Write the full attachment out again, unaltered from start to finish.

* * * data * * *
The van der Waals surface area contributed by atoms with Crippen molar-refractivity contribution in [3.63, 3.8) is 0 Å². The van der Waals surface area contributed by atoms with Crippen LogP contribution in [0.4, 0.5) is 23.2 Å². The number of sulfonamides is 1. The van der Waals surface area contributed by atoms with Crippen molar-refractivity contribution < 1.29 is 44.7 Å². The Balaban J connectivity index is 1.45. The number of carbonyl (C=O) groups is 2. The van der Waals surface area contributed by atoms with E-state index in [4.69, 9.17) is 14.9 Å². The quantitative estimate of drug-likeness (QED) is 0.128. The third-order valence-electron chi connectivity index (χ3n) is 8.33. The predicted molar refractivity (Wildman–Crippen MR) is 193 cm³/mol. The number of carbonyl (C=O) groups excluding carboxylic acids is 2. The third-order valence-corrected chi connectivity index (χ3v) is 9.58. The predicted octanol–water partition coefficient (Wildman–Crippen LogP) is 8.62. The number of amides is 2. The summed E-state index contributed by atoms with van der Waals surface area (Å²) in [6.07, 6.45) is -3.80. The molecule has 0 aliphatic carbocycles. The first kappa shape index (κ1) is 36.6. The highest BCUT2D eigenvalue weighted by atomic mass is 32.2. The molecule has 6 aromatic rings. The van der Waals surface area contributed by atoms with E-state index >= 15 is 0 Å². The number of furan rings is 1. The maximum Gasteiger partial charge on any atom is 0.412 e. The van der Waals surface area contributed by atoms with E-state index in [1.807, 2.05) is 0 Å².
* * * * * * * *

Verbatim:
The van der Waals surface area contributed by atoms with Crippen molar-refractivity contribution in [3.63, 3.8) is 0 Å². The van der Waals surface area contributed by atoms with Crippen LogP contribution in [0.4, 0.5) is 23.2 Å². The number of sulfonamides is 1. The van der Waals surface area contributed by atoms with Crippen molar-refractivity contribution < 1.29 is 44.7 Å². The Balaban J connectivity index is 1.45. The number of carbonyl (C=O) groups is 2. The van der Waals surface area contributed by atoms with E-state index in [4.69, 9.17) is 14.9 Å². The quantitative estimate of drug-likeness (QED) is 0.128. The third-order valence-electron chi connectivity index (χ3n) is 8.33. The predicted molar refractivity (Wildman–Crippen MR) is 193 cm³/mol. The number of carbonyl (C=O) groups excluding carboxylic acids is 2. The third-order valence-corrected chi connectivity index (χ3v) is 9.58. The predicted octanol–water partition coefficient (Wildman–Crippen LogP) is 8.62. The number of amides is 2. The summed E-state index contributed by atoms with van der Waals surface area (Å²) in [6.07, 6.45) is -3.80. The molecule has 0 aliphatic carbocycles. The first kappa shape index (κ1) is 36.6. The highest BCUT2D eigenvalue weighted by atomic mass is 32.2. The molecule has 6 aromatic rings. The van der Waals surface area contributed by atoms with E-state index >= 15 is 0 Å². The number of furan rings is 1. The maximum Gasteiger partial charge on any atom is 0.412 e. The van der Waals surface area contributed by atoms with E-state index in [1.807, 2.05) is 0 Å².